April 23, 2008 Posted by | Music | , , | Leave a comment

April 20th, 2008: Science Friction


I was more nervous than excited about this: I’ve hearing about Tom Rainey and Tim Berne for about a year, especially with Science Friction, so I guessed I was ripe for a fall. That also my first time in that place, even though I’ve been upstairs a few times. It all started bad enough: the place was packed and very hot, and the tiny seats had me feeling hemmed in, and I’m pretty much a gnome. No wonder many people left during the break. When the first set actually started, the unbridled velocity of the guitar and sax made me fear the worst, but that was short lived, and it went uphill from there, as soon as the drummer joined them. To conclude with the bitching section, I was too close to the guitar amp, and the sound was not that good: the saxophone was drowned out at times, and I could barely make out the rhodes. I did think there was some problem with it, by the way, and they confirmed that later.

Science Friction is Tim Berne on saxophone, Tom Rainey on drums, Craig Taborn on rhodes and Marc Ducret on guitar. I warmed up to Marc Ducret’s playing as the evening went on, slowly getting a clue about the finer points I had missed in his initial outburst. I’m glad I could hear Craig Taborn better during the second set, because he did pull of some very good tricks despite the technical problems. Tim Berne was impressive in many different ways, leaving me unable to pin down anything like a specific style yet with a voice of his own; he proved able to slow down or speed up at will, and didn’t seem like an overbearing leader — hopefully it’s not just my not hearing him all that much. And even though I had heard a lot of praise for Tom Rainey, he proved even better. As in completely amazing. He did so many different things, often at the same time. It really took a conscious effort for me to take my attention of his playing enough to notice the others. But that was very worthwhile because they went through moments of grace where the intricacy turned from daunting to evident, and they just sounded as one entity. Of course there were some times where it didn’t jell as well, but the peaks were so high.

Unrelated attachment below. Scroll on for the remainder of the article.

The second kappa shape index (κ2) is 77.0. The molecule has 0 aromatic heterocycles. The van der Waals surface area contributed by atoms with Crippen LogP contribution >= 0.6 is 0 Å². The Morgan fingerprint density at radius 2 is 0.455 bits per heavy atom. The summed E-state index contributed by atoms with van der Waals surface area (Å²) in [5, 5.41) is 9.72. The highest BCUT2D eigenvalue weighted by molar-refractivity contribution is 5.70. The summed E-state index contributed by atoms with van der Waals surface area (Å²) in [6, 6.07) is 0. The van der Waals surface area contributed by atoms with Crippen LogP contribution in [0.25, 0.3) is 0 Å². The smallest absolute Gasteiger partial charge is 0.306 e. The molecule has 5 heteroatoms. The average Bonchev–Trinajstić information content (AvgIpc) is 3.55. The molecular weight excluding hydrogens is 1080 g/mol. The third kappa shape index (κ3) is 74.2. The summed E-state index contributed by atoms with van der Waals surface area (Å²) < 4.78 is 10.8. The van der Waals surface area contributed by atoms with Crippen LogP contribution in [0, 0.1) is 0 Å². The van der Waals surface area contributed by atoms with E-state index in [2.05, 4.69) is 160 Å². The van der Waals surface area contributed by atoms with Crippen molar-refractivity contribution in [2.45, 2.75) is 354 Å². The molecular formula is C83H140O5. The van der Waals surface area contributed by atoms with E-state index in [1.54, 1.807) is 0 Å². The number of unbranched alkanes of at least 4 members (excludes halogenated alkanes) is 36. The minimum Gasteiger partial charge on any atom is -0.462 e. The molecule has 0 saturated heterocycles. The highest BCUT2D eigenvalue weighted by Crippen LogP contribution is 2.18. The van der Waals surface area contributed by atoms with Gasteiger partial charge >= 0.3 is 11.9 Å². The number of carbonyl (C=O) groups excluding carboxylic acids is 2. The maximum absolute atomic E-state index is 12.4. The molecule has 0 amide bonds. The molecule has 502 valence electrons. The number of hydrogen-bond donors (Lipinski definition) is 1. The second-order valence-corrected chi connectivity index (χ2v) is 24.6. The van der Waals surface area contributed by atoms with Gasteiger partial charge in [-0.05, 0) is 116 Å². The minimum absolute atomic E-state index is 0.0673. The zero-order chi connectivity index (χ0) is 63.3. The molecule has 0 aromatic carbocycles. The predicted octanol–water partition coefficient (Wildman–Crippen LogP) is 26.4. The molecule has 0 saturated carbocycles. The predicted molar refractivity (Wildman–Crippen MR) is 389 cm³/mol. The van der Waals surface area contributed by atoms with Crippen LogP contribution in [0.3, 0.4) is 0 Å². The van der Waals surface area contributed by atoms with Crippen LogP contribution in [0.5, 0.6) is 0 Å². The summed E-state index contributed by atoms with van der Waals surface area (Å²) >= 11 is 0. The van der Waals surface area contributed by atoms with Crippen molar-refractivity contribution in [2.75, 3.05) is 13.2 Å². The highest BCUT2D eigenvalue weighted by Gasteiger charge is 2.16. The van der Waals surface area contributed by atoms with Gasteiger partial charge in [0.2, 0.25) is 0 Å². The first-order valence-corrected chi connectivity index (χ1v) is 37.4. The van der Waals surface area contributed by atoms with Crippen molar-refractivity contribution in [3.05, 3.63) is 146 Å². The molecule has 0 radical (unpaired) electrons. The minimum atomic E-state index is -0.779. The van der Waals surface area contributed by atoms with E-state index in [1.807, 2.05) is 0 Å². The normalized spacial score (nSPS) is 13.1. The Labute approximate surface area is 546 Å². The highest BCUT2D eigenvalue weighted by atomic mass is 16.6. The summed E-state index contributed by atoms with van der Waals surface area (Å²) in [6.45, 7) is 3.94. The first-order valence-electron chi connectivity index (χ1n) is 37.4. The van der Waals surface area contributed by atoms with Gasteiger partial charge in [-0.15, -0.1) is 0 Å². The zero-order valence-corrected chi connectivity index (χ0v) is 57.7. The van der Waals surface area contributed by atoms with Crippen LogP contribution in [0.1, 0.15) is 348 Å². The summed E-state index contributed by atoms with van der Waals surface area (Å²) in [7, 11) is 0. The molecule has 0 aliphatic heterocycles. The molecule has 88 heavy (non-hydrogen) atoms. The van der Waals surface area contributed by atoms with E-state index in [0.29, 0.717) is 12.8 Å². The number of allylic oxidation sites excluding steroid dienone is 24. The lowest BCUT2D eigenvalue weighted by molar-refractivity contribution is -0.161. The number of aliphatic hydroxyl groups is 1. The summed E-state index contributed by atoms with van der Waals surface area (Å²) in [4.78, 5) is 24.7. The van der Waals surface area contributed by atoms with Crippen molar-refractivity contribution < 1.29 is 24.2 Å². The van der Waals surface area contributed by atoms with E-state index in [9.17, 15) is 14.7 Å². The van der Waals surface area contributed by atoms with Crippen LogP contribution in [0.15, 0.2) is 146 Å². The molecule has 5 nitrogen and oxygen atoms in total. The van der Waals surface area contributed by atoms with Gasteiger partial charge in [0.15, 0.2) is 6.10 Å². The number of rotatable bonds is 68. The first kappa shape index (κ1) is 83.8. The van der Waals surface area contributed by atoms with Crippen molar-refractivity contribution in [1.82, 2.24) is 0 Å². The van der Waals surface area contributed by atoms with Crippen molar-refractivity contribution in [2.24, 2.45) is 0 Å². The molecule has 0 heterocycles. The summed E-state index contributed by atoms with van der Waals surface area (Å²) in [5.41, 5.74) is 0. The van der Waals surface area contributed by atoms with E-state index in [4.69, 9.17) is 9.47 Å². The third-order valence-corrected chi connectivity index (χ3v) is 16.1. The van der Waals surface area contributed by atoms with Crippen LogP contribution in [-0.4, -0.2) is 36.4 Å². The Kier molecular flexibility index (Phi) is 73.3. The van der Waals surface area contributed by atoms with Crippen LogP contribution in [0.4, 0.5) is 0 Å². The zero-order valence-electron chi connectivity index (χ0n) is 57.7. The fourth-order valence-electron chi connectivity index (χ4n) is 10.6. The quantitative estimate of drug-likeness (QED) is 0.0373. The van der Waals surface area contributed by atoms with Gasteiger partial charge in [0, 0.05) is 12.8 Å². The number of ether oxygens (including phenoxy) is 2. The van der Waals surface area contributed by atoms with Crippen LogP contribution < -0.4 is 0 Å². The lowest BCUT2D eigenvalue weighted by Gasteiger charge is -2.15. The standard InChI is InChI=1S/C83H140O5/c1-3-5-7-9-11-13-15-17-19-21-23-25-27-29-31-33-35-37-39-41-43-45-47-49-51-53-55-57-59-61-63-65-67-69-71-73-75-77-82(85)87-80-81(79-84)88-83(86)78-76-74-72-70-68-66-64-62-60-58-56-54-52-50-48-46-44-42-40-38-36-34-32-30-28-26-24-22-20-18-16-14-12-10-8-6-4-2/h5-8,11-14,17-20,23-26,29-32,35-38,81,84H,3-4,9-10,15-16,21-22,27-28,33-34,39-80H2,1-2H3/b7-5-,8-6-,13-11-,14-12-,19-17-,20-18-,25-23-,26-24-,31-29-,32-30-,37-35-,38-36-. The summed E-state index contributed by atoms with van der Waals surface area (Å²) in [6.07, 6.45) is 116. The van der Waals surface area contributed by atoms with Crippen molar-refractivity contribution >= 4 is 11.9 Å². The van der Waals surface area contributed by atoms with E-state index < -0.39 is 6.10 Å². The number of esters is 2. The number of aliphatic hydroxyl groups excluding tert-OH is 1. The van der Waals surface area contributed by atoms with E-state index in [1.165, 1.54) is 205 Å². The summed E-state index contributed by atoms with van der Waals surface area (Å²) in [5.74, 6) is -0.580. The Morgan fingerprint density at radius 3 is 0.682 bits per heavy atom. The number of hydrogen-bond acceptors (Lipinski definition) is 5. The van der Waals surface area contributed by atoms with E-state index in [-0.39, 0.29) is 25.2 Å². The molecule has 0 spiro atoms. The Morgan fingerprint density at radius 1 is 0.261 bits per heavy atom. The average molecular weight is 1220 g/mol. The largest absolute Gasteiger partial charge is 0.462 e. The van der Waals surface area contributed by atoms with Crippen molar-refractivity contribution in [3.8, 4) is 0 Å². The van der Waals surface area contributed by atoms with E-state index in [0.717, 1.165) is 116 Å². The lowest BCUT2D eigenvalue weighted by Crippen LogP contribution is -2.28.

I was taken aback when the first set ended, and the second was just as great. The few times when I was not that interested felt like breathers actually, before another steep climb. And anyway there was always Tom Rainey. I know I’m repeating myself, but I was in awe; he’s clearly my favorite drummer ever right now — that could change, but the few that I think even compare just don’t have his range, and I never heard any that comes close mix it all this way. Speaking of range, the performance was amazingly diverse, it even went into some dirtier experimentalish noise that made me feel right at home. Not for long, but that was a lighter moment for me. I’m not familiar enough with this kind of music to feel at home, and I’m grateful for that. It’s as close as I’m likely to come to a vacation, and it’s just exhilarating being swept in this way.